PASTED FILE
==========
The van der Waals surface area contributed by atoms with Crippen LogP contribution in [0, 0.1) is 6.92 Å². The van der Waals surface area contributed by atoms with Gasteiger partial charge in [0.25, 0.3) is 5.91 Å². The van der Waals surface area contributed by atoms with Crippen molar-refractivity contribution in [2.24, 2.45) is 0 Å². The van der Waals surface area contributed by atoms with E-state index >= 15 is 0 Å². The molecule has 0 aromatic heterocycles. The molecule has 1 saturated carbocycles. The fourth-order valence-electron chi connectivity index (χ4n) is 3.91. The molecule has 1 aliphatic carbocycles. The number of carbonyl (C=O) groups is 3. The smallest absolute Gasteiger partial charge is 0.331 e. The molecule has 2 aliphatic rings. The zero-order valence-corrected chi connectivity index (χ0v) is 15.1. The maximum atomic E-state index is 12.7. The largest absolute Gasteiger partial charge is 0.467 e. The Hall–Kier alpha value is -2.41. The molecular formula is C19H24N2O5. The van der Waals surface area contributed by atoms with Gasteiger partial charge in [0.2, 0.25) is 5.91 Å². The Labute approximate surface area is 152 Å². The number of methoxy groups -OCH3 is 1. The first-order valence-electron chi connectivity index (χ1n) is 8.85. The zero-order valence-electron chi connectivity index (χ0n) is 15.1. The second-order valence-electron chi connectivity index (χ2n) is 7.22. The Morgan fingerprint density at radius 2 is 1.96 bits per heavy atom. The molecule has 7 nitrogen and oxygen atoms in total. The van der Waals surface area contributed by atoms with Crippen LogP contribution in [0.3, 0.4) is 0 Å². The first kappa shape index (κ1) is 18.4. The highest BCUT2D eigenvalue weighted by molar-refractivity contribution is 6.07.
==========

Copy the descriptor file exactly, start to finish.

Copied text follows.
The van der Waals surface area contributed by atoms with Crippen LogP contribution in [0, 0.1) is 6.92 Å². The van der Waals surface area contributed by atoms with Gasteiger partial charge in [0.25, 0.3) is 5.91 Å². The van der Waals surface area contributed by atoms with Crippen molar-refractivity contribution in [2.24, 2.45) is 0 Å². The van der Waals surface area contributed by atoms with E-state index >= 15 is 0 Å². The molecule has 0 aromatic heterocycles. The molecule has 1 saturated carbocycles. The fourth-order valence-electron chi connectivity index (χ4n) is 3.91. The molecule has 1 aliphatic carbocycles. The number of carbonyl (C=O) groups is 3. The smallest absolute Gasteiger partial charge is 0.331 e. The molecule has 2 aliphatic rings. The zero-order valence-corrected chi connectivity index (χ0v) is 15.1. The maximum atomic E-state index is 12.7. The largest absolute Gasteiger partial charge is 0.467 e. The Hall–Kier alpha value is -2.41. The molecular formula is C19H24N2O5. The van der Waals surface area contributed by atoms with Gasteiger partial charge in [0.2, 0.25) is 5.91 Å². The Labute approximate surface area is 152 Å². The number of methoxy groups -OCH3 is 1. The first-order valence-electron chi connectivity index (χ1n) is 8.85. The zero-order valence-electron chi connectivity index (χ0n) is 15.1. The second-order valence-electron chi connectivity index (χ2n) is 7.22. The Morgan fingerprint density at radius 2 is 1.96 bits per heavy atom. The molecule has 7 nitrogen and oxygen atoms in total. The van der Waals surface area contributed by atoms with Crippen LogP contribution in [0.3, 0.4) is 0 Å². The first kappa shape index (κ1) is 18.4. The highest BCUT2D eigenvalue weighted by molar-refractivity contribution is 6.07.